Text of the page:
After my post about dirty little secrets a few weeks ago, Joe Martins from Data Mobility Group wrote to point out the real “dirty little secret” about archive systems: even if your archival storage is reliable, it doesn’t mean you can do anything useful with your data once to retrieve it in the distant future.
There’s more to a digital archive than just being able to store and retrieve your bits from media. If your storage system has been designed properly then it will give you your data, but it won’t necessarily give you the information that data represents. For several years I co-chaired the SNIA Long-Term Archive and Compliance Storage Initiative, and this was a problem that we frequently considered. The challenges found when considering how to solve this problem led in part to the development of XAM, the new eXtensible Access Method standard for object-based information storage.
When it comes time to retrieve and process data that was written a long time prior, there are two major challenges — what I like to call physical readability and logical readability. Physical readability means that the archive system is able to retrieve and present the exact bitstream that was originally written, intact, complete, with no errors. Logical readability, on the other hand, means that I am able to extract the same semantic meaning from those bits as when they were originally processed. The first problem is one that can be solved purely by technology; the second one, sadly not. (more…)
Some days, I just feel like I’m out of the CTO loop. I see announcements for new “Web 2.0 Cloud Optimized Storage” and my brain gets all foggy trying to see through the new goofy buzzwords and trying to figure out what it’s even for in the first place. Now, if you’ve met me then you know I’m a pretty cynical guy… although I personally prefer the term “pragmatic”. Perhaps I need to go back for some remedial classes in being a public commentator?
I’m talking about EMC’s Atmos, of course, née Maui. Last week EMC broke with a tradition of not announcing new products in economic downturns, and launched a peculiar new storage product that’s neither fish nor fowl. Oh, it’s got the requisite NFS and CIFS interfaces, but those are surely the unloved stepchildren like the Centera Universal Access Gateway was; a way to make you feel more comfortable with the new device but not a full-fledged, first class interface. Instead it’s half content distribution network, half object storage, and all rather weird. (more…)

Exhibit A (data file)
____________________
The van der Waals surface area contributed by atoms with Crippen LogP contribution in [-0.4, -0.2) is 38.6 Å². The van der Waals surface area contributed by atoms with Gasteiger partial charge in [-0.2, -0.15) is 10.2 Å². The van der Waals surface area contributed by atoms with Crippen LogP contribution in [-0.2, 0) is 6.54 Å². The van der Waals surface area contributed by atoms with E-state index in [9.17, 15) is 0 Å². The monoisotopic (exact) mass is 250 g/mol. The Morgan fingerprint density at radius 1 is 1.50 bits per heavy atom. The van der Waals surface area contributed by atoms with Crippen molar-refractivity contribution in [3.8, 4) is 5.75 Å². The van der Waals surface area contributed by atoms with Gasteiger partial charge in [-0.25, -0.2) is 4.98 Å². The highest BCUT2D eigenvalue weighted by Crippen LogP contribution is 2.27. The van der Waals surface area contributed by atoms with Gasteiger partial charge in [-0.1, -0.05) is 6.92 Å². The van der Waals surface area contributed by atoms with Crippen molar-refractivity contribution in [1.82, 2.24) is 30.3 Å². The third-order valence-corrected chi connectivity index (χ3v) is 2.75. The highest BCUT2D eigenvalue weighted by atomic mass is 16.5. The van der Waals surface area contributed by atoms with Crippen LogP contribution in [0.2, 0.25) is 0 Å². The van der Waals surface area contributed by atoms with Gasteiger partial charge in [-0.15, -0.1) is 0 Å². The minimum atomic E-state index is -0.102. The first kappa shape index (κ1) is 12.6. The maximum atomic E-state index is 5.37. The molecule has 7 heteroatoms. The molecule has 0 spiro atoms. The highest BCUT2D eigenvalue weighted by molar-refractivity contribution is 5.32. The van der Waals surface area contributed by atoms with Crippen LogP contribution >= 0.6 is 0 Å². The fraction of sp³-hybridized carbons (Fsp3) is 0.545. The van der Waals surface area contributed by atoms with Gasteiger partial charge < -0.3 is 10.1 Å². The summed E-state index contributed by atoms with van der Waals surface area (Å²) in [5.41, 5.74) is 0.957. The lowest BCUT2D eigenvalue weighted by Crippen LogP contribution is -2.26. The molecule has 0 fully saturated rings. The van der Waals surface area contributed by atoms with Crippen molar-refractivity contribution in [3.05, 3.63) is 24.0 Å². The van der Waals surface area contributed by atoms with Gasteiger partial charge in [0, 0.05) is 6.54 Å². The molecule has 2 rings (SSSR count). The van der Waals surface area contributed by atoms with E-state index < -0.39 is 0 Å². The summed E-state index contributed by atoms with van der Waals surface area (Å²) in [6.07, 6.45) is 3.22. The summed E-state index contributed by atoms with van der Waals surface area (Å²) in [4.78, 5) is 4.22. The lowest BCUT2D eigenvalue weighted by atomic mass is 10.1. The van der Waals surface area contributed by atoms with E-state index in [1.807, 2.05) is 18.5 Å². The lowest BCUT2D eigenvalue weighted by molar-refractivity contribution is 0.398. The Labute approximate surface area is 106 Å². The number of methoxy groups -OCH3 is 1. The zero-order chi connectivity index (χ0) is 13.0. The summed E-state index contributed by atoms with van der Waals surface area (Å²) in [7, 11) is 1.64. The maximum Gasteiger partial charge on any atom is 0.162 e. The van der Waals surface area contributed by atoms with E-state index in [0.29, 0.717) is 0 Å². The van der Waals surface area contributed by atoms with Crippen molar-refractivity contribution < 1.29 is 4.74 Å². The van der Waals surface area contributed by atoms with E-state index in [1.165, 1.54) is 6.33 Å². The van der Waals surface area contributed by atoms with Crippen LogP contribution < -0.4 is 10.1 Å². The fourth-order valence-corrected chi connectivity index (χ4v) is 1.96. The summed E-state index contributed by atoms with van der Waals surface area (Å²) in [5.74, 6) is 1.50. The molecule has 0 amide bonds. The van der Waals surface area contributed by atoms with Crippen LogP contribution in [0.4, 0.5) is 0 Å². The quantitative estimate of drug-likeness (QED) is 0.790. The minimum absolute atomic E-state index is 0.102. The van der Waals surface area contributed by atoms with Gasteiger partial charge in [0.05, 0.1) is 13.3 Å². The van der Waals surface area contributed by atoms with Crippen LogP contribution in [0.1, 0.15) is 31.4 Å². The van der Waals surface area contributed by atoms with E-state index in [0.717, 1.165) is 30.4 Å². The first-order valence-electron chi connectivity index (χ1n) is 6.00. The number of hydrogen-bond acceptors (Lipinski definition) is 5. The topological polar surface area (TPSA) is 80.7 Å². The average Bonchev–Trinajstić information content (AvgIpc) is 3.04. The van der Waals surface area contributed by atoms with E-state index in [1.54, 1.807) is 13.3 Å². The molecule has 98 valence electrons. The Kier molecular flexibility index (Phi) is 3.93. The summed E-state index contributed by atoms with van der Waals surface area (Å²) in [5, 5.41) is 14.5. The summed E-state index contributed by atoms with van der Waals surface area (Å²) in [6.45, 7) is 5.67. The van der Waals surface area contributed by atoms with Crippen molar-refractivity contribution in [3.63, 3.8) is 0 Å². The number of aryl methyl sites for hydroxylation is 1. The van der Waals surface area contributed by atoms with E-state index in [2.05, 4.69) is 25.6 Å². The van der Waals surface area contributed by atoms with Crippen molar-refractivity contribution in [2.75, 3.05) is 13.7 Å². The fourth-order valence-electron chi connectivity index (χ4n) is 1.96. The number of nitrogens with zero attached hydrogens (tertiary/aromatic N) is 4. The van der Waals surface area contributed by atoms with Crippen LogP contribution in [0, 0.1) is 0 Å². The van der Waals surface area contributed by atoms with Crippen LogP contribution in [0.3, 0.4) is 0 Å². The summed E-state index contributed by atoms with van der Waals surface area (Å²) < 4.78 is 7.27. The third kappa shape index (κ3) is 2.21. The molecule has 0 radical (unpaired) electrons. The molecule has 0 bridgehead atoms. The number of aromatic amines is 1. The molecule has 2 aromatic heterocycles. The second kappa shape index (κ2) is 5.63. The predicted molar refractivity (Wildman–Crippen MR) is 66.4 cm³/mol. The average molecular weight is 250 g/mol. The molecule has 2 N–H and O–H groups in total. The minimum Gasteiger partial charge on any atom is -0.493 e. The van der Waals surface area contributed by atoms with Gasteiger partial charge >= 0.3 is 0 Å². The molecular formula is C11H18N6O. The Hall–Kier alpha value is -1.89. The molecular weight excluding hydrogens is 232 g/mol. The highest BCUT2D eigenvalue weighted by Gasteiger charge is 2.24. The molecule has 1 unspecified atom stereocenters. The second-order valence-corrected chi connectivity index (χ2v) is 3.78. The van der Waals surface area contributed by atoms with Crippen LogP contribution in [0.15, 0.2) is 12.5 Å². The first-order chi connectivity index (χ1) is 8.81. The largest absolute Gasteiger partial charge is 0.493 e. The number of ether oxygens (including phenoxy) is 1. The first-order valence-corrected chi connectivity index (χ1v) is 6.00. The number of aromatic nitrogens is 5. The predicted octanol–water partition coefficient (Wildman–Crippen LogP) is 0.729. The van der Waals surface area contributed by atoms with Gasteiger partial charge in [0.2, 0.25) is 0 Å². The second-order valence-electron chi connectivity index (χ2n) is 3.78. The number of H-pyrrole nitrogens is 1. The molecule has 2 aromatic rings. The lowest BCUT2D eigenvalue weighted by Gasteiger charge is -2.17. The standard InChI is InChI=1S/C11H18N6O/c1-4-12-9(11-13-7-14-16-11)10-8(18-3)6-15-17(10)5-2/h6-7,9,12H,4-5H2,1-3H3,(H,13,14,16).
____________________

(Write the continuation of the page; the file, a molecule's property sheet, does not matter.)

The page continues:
Every day the economic news seems to get worse, from Wall Street last month to Detroit now. Enterprises are shrinking their staffs, cutting budgets, and forcing unpaid vacations. December is starting to look like one big month off for business, but data keeps pouring in. What to do?
Last month Tony Pearson at IBM pointed out a silver lining for the financial crisis, the opportunity to stop and evaluate your storage purchase plans. I don’t agree with all of his points, but he’s spot on when he says that now is a great time to compare different vendor equipment.
Like every other area of IT, there’s always risk associated with trying something new instead of continuing on with the status quo. There’s always the chance that a bad decision or a poor project plan can lead to a disaster. The saying used to be, “nobody ever got fired for buying IBM,” and today it’s frequently “nobody ever got fired for buying EMC.” Why not just throw another rack on the Symmetrix? (more…)
Energy efficiency is big news these days, and everyone wants to jump on the bandwagon. We have a Green Storage Initiative within the SNIA, there’s The Green Grid consortium, and one of these days we may even have useful metrics on which we can compare different products. What’s it all worth?
A few months ago “green storage” was pitched as a way to feel good about yourself, in a CSR sort of way. Today, however, reducing operational costs is more important than ever, and something to consider before making additional storage hardware purchases.
On top of this, most of the large businesses I’ve spoken with in the past year have serious data center capacity problems. Not floor space — there’s more than enough of that to go around. The problem is power. They can’t add a rack of equipment unless they can get rid of at least a rack at the same time, because as compute nodes have become denser and more power hungry they’ve simply run out of spare amps on their available circuits. (more…)
George Crump has a nice new article up on the differences between the backup and archive use cases, appropriately titled Backup vs. Archive. He succinctly makes the point that backup infrastructures are not appropriate for new archive storage initiatives because the characteristics of backups and archives are very different.